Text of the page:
• Julius Bisser, Sculptor with Self-Portrait (Bildhauer mit Selbstbildnis), 1928, oil on canvas, 30 1/3 x 24".

    Chaos and Classicism: Art in France, Italy, and Germany 1918-1936

    Solomon R. Guggenheim Museum | New York
    1071 Fifth Avenue
    October 1, 2010–January 9, 2011

    Curated by Kenneth Silver

    Returning to classicism was one of the ways artists responded to the rupture of World War I. This was, however, an ambiguous move—speaking on one hand to a dream of a timeless ideal body while embracing on the other such functionalist projects as the New Man and the machine aesthetic—and that ambiguity challenges simple teleological models of the succession of avant-gardes. This exhibition is the first in the United States to look at the sway classicism held in the interwar years over the imaginations of painters, sculptors, architects, designers, and filmmakers in France, Italy, and Germany—the three main votaries of the classical ideal. By spanning the years 1918 to 1936, the show dares to contemplate the monstrous devolution of what promised to be an embrace of beauty, civilization, and plenitude into the racist theories of fascism and Nazism.

  • Lisa Oppenheim, The Sun is Always Setting Somewhere Else, 2006, 35mm slide projection.

    The Last Newspaper

    New Museum
    235 Bowery
    October 6, 2010–January 9, 2011

    Curated by Richard Flood and Benjamin Godsill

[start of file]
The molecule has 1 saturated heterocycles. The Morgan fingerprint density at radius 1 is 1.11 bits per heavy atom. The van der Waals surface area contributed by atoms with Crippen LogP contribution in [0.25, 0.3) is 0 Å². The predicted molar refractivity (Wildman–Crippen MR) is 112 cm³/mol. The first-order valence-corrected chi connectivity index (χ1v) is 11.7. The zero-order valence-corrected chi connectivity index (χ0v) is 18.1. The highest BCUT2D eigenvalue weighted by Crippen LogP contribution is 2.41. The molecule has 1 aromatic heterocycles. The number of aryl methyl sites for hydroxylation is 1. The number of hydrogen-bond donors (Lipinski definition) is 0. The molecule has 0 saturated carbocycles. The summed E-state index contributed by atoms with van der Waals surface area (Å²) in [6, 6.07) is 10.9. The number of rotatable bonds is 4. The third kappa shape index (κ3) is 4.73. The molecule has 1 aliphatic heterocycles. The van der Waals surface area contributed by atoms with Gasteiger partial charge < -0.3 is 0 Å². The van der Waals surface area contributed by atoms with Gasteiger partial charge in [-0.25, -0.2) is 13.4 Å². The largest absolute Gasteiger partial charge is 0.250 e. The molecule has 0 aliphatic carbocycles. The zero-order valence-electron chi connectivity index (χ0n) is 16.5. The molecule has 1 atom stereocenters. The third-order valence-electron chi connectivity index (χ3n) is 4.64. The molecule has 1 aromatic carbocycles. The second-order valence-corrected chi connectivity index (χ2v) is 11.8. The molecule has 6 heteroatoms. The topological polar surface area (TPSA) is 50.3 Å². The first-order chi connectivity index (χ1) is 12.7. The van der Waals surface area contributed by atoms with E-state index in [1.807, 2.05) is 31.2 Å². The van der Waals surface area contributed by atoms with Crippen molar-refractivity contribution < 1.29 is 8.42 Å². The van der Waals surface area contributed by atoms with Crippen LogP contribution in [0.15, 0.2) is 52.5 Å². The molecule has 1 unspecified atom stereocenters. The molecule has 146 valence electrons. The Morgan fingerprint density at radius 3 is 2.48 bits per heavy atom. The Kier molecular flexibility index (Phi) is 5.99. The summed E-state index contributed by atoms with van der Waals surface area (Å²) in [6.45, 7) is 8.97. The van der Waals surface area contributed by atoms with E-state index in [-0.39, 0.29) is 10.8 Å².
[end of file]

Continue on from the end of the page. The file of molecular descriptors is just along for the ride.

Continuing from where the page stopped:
“The paper newspaper is still the most viable business model for getting journalists paid to do the reporting essential to a democracy,” proclaimed the editors of McSweeney’s Quarterly Concern, counterintuitively, in a manifesto prefacing last winter’s special issue, which took the form of a gloriously old-school broadsheet. With similar optimism but a bit more realism, “The Last Newspaper” will combine artworks, discussions, participatory projects, and simulations of actual newspaper offices to critically assess the medium as a vehicle for collecting and disseminating information today. Participants will include groups such as the Center for Urban Pedagogy, StoryCorps, and Columbia University’s C-Lab, along with some twenty artists ranging from Alighiero Boetti to Wolfgang Tillmans. In lieu of a catalogue, the Barcelona-based curatorial initiative Latitudes will produce a free weekly newspaper on-site.